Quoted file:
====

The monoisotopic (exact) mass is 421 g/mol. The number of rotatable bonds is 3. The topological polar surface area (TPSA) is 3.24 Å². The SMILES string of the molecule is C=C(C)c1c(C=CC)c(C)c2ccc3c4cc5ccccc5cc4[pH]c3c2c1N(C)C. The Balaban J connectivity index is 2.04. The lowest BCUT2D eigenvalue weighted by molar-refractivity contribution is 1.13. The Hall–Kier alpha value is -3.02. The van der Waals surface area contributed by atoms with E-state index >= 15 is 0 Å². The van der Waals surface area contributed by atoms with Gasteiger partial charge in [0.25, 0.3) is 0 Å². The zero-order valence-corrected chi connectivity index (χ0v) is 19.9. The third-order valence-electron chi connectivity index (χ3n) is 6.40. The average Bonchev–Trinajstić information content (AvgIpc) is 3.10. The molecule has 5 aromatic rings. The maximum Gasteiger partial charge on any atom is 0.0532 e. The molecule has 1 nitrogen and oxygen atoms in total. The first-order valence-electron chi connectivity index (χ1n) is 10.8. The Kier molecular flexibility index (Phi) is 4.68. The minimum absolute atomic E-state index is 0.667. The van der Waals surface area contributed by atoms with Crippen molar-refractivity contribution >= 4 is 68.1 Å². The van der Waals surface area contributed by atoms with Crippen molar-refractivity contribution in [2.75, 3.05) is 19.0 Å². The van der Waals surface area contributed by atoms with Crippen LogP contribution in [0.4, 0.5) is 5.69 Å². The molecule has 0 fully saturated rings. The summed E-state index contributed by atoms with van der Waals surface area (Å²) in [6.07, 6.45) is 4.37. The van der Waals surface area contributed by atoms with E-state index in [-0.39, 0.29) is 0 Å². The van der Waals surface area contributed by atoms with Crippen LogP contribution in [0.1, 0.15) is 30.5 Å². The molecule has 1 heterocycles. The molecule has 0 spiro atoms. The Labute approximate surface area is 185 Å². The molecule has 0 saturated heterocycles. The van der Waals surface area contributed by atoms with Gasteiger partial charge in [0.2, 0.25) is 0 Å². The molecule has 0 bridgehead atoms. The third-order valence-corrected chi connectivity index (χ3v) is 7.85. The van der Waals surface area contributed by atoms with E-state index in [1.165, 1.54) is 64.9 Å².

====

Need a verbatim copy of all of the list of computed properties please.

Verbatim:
The monoisotopic (exact) mass is 421 g/mol. The number of rotatable bonds is 3. The topological polar surface area (TPSA) is 3.24 Å². The SMILES string of the molecule is C=C(C)c1c(C=CC)c(C)c2ccc3c4cc5ccccc5cc4[pH]c3c2c1N(C)C. The Balaban J connectivity index is 2.04. The lowest BCUT2D eigenvalue weighted by molar-refractivity contribution is 1.13. The Hall–Kier alpha value is -3.02. The van der Waals surface area contributed by atoms with E-state index >= 15 is 0 Å². The van der Waals surface area contributed by atoms with Gasteiger partial charge in [0.25, 0.3) is 0 Å². The zero-order valence-corrected chi connectivity index (χ0v) is 19.9. The third-order valence-electron chi connectivity index (χ3n) is 6.40. The average Bonchev–Trinajstić information content (AvgIpc) is 3.10. The molecule has 5 aromatic rings. The maximum Gasteiger partial charge on any atom is 0.0532 e. The molecule has 1 nitrogen and oxygen atoms in total. The first-order valence-electron chi connectivity index (χ1n) is 10.8. The Kier molecular flexibility index (Phi) is 4.68. The minimum absolute atomic E-state index is 0.667. The van der Waals surface area contributed by atoms with Crippen molar-refractivity contribution >= 4 is 68.1 Å². The van der Waals surface area contributed by atoms with Crippen molar-refractivity contribution in [2.75, 3.05) is 19.0 Å². The van der Waals surface area contributed by atoms with Crippen LogP contribution in [0.4, 0.5) is 5.69 Å². The molecule has 0 fully saturated rings. The summed E-state index contributed by atoms with van der Waals surface area (Å²) in [6.07, 6.45) is 4.37. The van der Waals surface area contributed by atoms with E-state index in [-0.39, 0.29) is 0 Å². The van der Waals surface area contributed by atoms with Crippen LogP contribution in [0.1, 0.15) is 30.5 Å². The molecule has 1 heterocycles. The molecule has 0 spiro atoms. The Labute approximate surface area is 185 Å². The molecule has 0 saturated heterocycles. The van der Waals surface area contributed by atoms with Gasteiger partial charge in [0.2, 0.25) is 0 Å². The molecule has 0 bridgehead atoms. The third-order valence-corrected chi connectivity index (χ3v) is 7.85. The van der Waals surface area contributed by atoms with E-state index in [1.165, 1.54) is 64.9 Å².